An HIV-positive former Kaiser Foundation Health Plan employee is suing the company for harassment, failure to accommodate disability and other charges, according to the Bay Area Reporter (, 6/5).

Jeffery Sterman, 51, worked for Kaiser for 16 years and filed a suit last month in San Francisco Superior Court, claiming that Kaiser violated an agreement to accommodate his medical needs. According to Sterman, in 2007 his supervisor cut his support staff and increased his workload until he felt he “was expected to work around the clock.” He says that when he raised his concern with his supervisor, he did not receive adequate support.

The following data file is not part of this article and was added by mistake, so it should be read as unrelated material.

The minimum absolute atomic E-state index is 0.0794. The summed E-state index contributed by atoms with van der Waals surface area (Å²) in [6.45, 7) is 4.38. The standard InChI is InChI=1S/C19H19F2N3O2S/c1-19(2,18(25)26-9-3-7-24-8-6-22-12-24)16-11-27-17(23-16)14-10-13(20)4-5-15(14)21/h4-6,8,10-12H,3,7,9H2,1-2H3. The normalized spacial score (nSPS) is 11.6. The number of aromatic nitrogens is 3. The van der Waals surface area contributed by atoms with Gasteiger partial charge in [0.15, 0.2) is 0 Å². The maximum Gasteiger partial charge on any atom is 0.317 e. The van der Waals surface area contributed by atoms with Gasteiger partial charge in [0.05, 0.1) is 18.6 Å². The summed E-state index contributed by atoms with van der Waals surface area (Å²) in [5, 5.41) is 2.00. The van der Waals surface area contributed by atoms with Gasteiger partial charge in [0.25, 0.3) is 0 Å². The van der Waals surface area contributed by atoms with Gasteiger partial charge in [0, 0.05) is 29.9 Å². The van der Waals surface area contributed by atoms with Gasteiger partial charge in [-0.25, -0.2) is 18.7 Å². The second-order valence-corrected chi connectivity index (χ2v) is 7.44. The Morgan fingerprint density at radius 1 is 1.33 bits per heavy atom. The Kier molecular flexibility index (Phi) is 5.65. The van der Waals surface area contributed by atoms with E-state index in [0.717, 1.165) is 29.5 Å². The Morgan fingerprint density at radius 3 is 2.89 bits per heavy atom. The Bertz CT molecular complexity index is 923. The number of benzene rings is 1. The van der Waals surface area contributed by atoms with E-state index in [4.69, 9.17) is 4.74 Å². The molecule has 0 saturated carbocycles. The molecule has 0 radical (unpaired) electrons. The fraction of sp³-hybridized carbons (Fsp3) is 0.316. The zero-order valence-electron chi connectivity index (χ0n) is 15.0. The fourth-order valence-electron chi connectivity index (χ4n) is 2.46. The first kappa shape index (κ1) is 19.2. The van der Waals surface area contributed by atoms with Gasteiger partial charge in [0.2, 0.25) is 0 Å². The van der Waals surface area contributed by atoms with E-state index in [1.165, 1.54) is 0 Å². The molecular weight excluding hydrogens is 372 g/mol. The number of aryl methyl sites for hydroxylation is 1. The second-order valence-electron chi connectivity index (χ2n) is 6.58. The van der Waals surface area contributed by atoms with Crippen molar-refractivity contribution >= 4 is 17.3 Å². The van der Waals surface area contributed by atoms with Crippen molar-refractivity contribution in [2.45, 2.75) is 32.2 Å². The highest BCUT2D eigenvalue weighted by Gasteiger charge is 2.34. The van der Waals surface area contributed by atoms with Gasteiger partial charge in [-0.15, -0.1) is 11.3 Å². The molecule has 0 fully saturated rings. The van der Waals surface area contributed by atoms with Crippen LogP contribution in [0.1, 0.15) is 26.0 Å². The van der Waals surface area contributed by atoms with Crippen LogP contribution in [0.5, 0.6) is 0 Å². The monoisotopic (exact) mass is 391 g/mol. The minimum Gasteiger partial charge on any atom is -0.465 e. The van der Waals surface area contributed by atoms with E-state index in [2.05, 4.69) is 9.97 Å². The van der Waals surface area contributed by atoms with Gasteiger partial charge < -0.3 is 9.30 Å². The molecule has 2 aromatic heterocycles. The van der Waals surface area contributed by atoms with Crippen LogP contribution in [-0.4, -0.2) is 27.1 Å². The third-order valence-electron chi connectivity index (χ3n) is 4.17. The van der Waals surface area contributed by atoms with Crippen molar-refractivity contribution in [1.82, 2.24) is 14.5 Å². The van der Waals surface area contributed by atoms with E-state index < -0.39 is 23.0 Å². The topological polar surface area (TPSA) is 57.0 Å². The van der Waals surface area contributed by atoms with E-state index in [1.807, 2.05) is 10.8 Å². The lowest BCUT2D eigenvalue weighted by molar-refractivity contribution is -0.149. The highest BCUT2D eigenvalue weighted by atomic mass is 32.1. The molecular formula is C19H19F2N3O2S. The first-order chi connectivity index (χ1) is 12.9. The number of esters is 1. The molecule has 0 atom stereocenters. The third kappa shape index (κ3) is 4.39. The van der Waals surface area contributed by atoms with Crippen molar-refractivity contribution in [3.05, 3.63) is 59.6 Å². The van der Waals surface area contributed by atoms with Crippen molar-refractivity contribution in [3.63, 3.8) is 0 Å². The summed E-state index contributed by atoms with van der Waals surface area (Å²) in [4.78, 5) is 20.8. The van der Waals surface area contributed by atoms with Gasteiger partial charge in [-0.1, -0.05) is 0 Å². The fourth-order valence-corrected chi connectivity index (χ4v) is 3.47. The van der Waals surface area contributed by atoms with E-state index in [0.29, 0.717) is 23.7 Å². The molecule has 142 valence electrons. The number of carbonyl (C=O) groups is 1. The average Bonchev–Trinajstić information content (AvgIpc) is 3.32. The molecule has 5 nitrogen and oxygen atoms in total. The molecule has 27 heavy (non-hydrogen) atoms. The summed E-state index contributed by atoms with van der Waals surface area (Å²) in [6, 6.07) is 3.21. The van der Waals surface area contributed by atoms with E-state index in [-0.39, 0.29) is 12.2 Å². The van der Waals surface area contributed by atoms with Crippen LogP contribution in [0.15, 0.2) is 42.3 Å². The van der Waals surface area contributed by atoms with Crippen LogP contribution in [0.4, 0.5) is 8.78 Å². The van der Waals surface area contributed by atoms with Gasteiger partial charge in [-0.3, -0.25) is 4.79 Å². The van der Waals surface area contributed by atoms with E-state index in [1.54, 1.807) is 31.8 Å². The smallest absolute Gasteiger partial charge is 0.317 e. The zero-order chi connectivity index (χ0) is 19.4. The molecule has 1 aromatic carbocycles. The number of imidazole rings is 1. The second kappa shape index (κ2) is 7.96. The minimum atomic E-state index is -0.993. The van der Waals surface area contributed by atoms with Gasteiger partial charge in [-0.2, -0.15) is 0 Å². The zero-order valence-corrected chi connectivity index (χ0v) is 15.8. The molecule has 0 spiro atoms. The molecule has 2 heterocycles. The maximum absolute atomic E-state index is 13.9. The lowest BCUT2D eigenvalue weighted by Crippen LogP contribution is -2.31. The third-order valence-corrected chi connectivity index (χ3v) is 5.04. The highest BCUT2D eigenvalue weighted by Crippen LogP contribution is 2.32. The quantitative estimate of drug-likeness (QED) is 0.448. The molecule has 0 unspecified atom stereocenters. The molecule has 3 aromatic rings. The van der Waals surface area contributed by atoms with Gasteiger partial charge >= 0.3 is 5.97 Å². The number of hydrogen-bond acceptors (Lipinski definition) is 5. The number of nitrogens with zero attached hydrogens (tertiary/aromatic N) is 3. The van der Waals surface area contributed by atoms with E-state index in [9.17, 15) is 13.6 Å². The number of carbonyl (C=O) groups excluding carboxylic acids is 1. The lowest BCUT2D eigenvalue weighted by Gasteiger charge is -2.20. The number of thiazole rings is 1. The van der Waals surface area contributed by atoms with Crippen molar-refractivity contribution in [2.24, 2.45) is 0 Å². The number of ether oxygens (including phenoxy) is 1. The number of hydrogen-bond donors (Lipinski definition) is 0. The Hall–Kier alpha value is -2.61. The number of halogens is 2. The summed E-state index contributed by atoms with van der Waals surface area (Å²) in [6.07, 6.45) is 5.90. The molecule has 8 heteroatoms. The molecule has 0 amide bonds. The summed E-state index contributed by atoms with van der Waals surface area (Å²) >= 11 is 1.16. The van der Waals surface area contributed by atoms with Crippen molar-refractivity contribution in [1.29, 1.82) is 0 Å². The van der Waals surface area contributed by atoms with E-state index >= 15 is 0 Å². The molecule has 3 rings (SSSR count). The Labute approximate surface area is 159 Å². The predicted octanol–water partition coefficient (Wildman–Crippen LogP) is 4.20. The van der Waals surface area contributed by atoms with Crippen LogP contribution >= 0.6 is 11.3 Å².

“The attitude is, that this is the way that it is in corporate America, you work 24/7, and if you don’t like it, then you can leave the organization. They used my disease as a way for me not to be able to keep up with the pace,” said Sterman. “This is a pattern not only with Kaiser, but with corporate America. I think people with AIDS and other chronic conditions are victims of that culture.”

According to the article, Kaiser issued the following statement: “As a matter of policy, we will not discuss any matters related to a current employee, nor will we discuss pending litigation. However, Kaiser Permanente is widely recognized for its strong commitment to diversity and to sustaining a work environment that is free from discrimination and harassment.”